His main points:
1. Curtis' critique of Leo Strauss and his influence on the Neocons isn't particularly accurate or even germane. If you read the Wikipedia article on Strauss you won't find much to justify Curtis' portrayal of Strauss. In fact, my judgement from reading that is that Strauss was pretty much like all serious 20th Century philosophers -- you have to be the sort of brilliant wonk my son Sean is to even begin to divine what the hell he's on about.
2. Al Qaeda was a much more coherent and disciplined organization up until the Invasion of Afghanistan than Curtis would lead you to believe, and Curtis' assertion that the name 'Al Qaeda' was coined by the FBI in order to prosecute Bin Laden with RICO law is just plain wrong.
Despite these critiques, Bergen on balance likes the film, and doesn't believe Curtis' polemical liberties completely invalidate the central point of the movie.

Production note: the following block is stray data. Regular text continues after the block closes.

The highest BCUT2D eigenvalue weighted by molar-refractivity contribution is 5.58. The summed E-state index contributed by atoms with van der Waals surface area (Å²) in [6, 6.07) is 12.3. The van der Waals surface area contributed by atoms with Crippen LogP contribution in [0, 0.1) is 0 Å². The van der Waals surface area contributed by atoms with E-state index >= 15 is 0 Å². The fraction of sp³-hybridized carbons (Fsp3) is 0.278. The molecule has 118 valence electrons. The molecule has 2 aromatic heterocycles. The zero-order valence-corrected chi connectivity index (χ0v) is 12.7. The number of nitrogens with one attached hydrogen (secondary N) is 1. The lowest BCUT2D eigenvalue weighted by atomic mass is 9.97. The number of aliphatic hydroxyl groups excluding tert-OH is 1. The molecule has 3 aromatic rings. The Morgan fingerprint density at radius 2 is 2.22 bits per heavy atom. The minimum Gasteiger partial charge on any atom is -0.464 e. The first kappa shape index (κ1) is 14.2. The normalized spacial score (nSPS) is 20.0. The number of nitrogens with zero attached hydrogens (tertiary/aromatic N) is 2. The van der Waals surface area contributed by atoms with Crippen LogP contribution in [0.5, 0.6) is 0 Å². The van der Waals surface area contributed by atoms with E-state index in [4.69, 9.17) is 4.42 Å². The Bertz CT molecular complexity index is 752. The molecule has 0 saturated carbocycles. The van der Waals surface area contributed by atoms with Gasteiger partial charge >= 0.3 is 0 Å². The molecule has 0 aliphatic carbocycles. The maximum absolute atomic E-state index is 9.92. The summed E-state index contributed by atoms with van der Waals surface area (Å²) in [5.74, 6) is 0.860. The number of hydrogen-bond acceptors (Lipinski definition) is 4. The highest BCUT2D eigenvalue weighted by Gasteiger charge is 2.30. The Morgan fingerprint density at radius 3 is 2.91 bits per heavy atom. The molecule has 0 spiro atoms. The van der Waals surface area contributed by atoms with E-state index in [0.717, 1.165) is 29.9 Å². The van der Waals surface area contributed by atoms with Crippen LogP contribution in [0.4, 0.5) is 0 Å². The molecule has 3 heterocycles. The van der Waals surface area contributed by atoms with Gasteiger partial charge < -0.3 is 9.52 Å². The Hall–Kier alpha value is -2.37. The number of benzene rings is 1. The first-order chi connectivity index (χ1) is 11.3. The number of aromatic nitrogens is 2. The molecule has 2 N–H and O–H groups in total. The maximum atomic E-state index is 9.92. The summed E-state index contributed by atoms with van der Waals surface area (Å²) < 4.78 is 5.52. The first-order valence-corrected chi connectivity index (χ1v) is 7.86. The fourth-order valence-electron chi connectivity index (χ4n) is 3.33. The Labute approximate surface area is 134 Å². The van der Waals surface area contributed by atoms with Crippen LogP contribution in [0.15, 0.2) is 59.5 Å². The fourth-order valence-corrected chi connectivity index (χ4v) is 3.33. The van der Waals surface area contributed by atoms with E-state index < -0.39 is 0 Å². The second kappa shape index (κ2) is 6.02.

I guess where I'm at on the subject is this: It's obvious that the War On Terror as prosecuted by the Bush Administration is, as Curtis would have it, based to a large extent on distortions, fantasies and perhaps outright lies. The Iraq War in particular was an act of geopolitical psychosis.
But -- and this is a huge but -- Curtis has the same failing as a film-maker and political agitator as Michael Moore: he is willing to fudge a bit to make his story more punchy and dramatic. There is a huge story in the history of the Neocons in the US government since the mid-60s, and they have a lot to answer for. There's also a huge story in the history of the Islamists, and of the Neoconservative reaction to them. But if someone can't figure out how to tell this story with a rigorous attention to factual detail, they won't be doing anything but pandering to the foggy-brained left.
I am, and have always been, liberal and progressive in my political opinions, but what I really want, more than any triumph of liberal ideology, is to know the truth. I want a government whose actions flow from humane ideals, but whose implementation is rigorously tied to a scientifically accurate appraisal of the threats and challenges we face. What I'd hope for from people like Curtis and Michael Moore is documentaries who get the facts right first. Both "The Powers of Nightmares" and "Fahrenheit 9/11" are limited in their ability to persuade by their innaccuracies. They do us all a disservice by granting conservatives the means to discount and ignore them.